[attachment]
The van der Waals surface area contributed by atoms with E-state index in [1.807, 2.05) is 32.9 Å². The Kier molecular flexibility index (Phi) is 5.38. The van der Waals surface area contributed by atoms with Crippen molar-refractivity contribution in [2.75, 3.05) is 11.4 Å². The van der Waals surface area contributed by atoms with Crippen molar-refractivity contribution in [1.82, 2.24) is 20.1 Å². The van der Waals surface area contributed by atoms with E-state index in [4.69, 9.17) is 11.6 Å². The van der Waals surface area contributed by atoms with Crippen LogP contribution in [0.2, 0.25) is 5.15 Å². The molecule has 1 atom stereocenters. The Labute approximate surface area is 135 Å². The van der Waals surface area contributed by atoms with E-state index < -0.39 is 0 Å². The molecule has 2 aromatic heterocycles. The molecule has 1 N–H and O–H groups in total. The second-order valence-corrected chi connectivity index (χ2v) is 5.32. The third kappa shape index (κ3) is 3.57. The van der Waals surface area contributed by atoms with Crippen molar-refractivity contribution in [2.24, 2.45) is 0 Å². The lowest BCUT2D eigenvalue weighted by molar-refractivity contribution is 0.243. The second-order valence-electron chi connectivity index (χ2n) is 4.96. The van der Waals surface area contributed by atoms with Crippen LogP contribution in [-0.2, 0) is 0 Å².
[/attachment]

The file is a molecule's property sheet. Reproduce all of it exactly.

The van der Waals surface area contributed by atoms with E-state index in [1.807, 2.05) is 32.9 Å². The Kier molecular flexibility index (Phi) is 5.38. The van der Waals surface area contributed by atoms with Crippen molar-refractivity contribution in [2.75, 3.05) is 11.4 Å². The van der Waals surface area contributed by atoms with Crippen molar-refractivity contribution in [1.82, 2.24) is 20.1 Å². The van der Waals surface area contributed by atoms with E-state index in [4.69, 9.17) is 11.6 Å². The van der Waals surface area contributed by atoms with Crippen LogP contribution in [0.2, 0.25) is 5.15 Å². The molecule has 1 atom stereocenters. The Labute approximate surface area is 135 Å². The van der Waals surface area contributed by atoms with E-state index < -0.39 is 0 Å². The molecule has 2 aromatic heterocycles. The molecule has 1 N–H and O–H groups in total. The second-order valence-corrected chi connectivity index (χ2v) is 5.32. The third kappa shape index (κ3) is 3.57. The van der Waals surface area contributed by atoms with Crippen molar-refractivity contribution in [2.24, 2.45) is 0 Å². The lowest BCUT2D eigenvalue weighted by molar-refractivity contribution is 0.243. The second-order valence-electron chi connectivity index (χ2n) is 4.96. The van der Waals surface area contributed by atoms with Crippen LogP contribution in [-0.2, 0) is 0 Å².